Zurich Insurance Group secures data leak

The Swiss insurance giant, which handles over 55M clients, left a treasure trove of sensitive data exposed. If it fell into the wrong hands, it could’ve led to a multitude of attacks on the company and its clients.

  • The company has over 55 million clients
  • It employs 55,000 people
  • As per Forbes' Global 2000s ranking, the group was the 112th largest public corporation in the world in 2021
  • It ranks in 179th position in the Fortune 500 list
  • Revenue was nearly $70 billion in 2021

Zurich Insurance Group is a key corporate player, with influence that spreads far beyond the insurance market. That’s why everything it does, matters. At the beginning of the war in Ukraine, it found itself in quite a pickle. Not only because it had to sell its Russian business, but it was also forced to lose its Z logo from social media, since it had become a symbol of support for the Russian invasion of Ukraine.

Our own good-faith security researchers discovered another serious issue that could’ve had enormous repercussions for Zurich and its clients. As always, we immediately reported our findings to the company to make sure the security issue was fixed. Now, being sure it was mitigated and necessary precautions to prevent incidents in the future taken, we can publicly discuss our findings.

Zurich data leak

On May 5th, 2023, the Cybernews research team discovered a publicly hosted environment file (.env) that they managed to attribute to the insurance giant.

Environment files are commonly used in software development to manage environment-specific settings or sensitive information such as API keys and database credentials. Therefore, it’s vital to keep them secure. Exposing this information could lead to security vulnerabilities or unauthorized access to systems or services.

Zurich accidentally failed to secure the file in question and leaked the following information:

  • Multiple production database credentials: A production database typically contains data stored and used by professionals to conduct business operations.
  • Active directory admin credentials: Active Directory is a collection of services and a database that enables users to access the network resources necessary for their tasks. It serves as a bridge connecting users to the tools and information required to accomplish their work. These particular credentials are a goldmine for ransomware operators.
  • Git directory: This is where all the metadata about a certain project is stored. It is sensitive because exposing the project’s source code could lead to the discovery and exploitation of its flaws.
  • MOVEit credentials:MOVEit Transfer, a managed file transfer software, has been all over the news recently since Russia-linked threat actors began a massive exploitation of a zero-day bug they’ve likely been sitting on for two years.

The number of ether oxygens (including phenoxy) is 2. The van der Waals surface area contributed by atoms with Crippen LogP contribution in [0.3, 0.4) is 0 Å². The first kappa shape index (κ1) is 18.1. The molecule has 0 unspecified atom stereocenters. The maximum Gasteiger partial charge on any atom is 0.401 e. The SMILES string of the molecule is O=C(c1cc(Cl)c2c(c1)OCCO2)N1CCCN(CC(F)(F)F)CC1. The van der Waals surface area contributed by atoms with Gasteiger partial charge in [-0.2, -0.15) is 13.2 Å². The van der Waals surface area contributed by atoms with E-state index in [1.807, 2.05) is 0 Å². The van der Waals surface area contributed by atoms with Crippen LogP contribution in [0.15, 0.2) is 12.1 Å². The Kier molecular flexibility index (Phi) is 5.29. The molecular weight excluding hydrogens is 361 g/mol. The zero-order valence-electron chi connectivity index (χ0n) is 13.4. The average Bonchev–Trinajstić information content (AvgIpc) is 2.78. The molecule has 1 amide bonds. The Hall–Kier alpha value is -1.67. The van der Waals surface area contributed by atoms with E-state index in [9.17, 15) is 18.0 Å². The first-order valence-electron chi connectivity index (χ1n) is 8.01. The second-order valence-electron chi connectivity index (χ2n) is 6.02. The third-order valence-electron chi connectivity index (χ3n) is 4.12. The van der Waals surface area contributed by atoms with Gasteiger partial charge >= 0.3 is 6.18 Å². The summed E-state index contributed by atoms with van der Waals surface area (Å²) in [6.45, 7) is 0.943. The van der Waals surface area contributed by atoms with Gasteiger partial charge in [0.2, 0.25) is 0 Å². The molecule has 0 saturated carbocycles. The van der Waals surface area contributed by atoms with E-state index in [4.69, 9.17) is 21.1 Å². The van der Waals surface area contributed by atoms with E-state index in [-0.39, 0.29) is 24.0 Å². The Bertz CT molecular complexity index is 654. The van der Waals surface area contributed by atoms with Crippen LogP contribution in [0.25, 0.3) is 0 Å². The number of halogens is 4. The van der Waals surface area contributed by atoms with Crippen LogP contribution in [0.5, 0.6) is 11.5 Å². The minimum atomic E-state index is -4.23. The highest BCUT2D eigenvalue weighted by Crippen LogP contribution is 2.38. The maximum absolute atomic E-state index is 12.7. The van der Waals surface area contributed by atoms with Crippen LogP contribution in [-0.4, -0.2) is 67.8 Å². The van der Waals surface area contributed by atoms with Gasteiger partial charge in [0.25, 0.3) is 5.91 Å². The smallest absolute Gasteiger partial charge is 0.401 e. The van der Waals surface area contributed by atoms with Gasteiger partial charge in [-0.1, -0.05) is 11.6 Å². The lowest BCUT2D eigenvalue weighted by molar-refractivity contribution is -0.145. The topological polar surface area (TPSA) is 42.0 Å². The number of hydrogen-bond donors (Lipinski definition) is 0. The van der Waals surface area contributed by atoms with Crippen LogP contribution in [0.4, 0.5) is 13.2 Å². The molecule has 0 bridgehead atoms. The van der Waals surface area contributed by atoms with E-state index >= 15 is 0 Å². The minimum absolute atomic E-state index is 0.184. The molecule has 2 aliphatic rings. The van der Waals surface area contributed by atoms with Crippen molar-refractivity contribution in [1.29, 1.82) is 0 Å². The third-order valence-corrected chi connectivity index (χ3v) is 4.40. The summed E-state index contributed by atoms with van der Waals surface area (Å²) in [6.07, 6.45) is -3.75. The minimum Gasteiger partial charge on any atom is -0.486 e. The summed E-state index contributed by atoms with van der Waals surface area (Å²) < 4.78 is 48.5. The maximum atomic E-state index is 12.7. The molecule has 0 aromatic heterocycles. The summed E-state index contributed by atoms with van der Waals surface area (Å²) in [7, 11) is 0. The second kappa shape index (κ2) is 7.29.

• MobileIron credentials: This enables access to employee mobile phones and computers.
  • Sunrise Business Account credentials: Since Sunrise provides business mobile services, leaked credentials could give threat actors access to employee personal data.
  • Ansible credentials: This could lead to threat actors perpetrating remote access, including remotely deploying malware or spyware.
  • SAP credentials: SAP is one of the world’s leading software providers, managing every aspect of business operations from logistics and finance to HR.

And that’s not all. Our research team also discovered that Zurich’s website – https://www.zurich.com/ – runs on an outdated version of the Apache HTTP server. It contains a large number of vulnerabilities.

However, most of them aren’t critical, suggesting they aren’t being exploited. However, the possibility of a threat actor exploiting any given flaw, is always there, and the software should be updated to be on the safe side.

Why it matters

The environment file has been secured. However, skilled attackers can discover leaks in a blink of an eye. Therefore, Cybernews researchers advise the company to take the following steps:

  • Reset IDs, tokens, passwords, and credentials
  • Create secure, unique passwords that are preferably generated randomly
  • Implement source code security policy, access control, and protect endpoints or entry points of user devices against malicious attacks

The potential for this leak to completely take over the application instance makes it significant. All the exposed credentials disclosed above, could enable threat actors to launch a multitude of attacks on Zurich and its clients. In particular, malware and ransomware attacks,” researchers said.

We've reached out to the company multiple times for an on-the-record comment, and will update the article as soon as we get one.

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